• AI and machine learning capabilities, to help you make sense of all your data
  • Cloud deployment, giving your workers access to data while out in the field
  • Open APIs so the system can interface with other software you use

Those are some examples, but keep in mind that no third-party list will be perfect. Only the people who work at your company will know every detail of your must-haves compared to what you can get away without. That should always be your top consideration.

2. Compile Your Information Into a Formal RFP

Once you have a specific list of requirements in hand, you can compile that information into your construction RFP.

And yes, it needs to be formal — professional, organized and well-designed. You want construction software vendors to take you seriously, and sending a PDF of scribbled notes that looks like a blind surgeon stitched it together won’t cut it. You expect vendors to make a good impression, so you shouldn’t demand any less of your business.

Besides the requirements you identified, include information about your company. The more details you share about your operations, target customers, industry positioning and so forth, the easier it will be for vendors to understand your business and propose the specific ways they can help you.

Don’t forget to include technical information as well. For example, if you’re upgrading from a legacy system to a cloud-based construction management solution, the vendor will need to know. If no one on your team or at your company has the necessary expertise to build this part of your RFP, don’t worry. Plenty of third-party services can manage that piece for you.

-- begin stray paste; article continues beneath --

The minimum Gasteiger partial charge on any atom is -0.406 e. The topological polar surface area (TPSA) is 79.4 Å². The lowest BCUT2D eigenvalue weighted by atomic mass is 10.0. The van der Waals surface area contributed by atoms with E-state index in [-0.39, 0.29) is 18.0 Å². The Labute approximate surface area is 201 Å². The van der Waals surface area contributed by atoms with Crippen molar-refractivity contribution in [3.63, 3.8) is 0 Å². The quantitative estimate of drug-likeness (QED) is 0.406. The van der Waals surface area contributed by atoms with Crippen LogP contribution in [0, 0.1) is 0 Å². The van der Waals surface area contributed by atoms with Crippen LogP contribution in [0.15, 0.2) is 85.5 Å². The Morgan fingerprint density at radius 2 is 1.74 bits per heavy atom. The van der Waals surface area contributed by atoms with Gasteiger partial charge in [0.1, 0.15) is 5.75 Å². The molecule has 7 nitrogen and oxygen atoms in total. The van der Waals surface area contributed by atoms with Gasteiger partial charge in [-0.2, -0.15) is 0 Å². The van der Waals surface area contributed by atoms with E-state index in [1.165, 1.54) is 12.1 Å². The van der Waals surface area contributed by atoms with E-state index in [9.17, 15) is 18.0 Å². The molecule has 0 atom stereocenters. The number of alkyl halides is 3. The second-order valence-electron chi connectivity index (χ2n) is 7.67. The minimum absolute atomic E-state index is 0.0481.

Finally, you may want to use an RFP program to submit and manage your requests, such as SelectHub’s software selection platform that guides you through requirements gathering to vendor shortlists and RFP processes. If you have a shortlist longer than a handful of vendors, this’ll save you loads of time. The program will automatically compile and analyze each proposal you receive.

3. Submit Your Construction RFP to Your Target Vendors

You’ve done the legwork of putting your RFP together. Now it’s time to get the ball rolling.

If you used an RFI, you should have a tidy list of software vendors you want to target. If not, now’s the time to start narrowing your search. It’ll take longer, but the extra time will be worth the effort.

You don’t want to send out dozens of poorly-targeted RFPs. At best, you’ll only get a few responses, and at worst, you’ll end up sorting through a bunch of construction solutions vendors whose software won’t end up serving your needs to begin with. Plus, you’ll add to your workload, since vetting even half-a-dozen vendors will take time.

Better to do the extra research ahead of time and know that your RFPs will target precisely the vendors you want to reach so you can thoroughly analyze what they offer.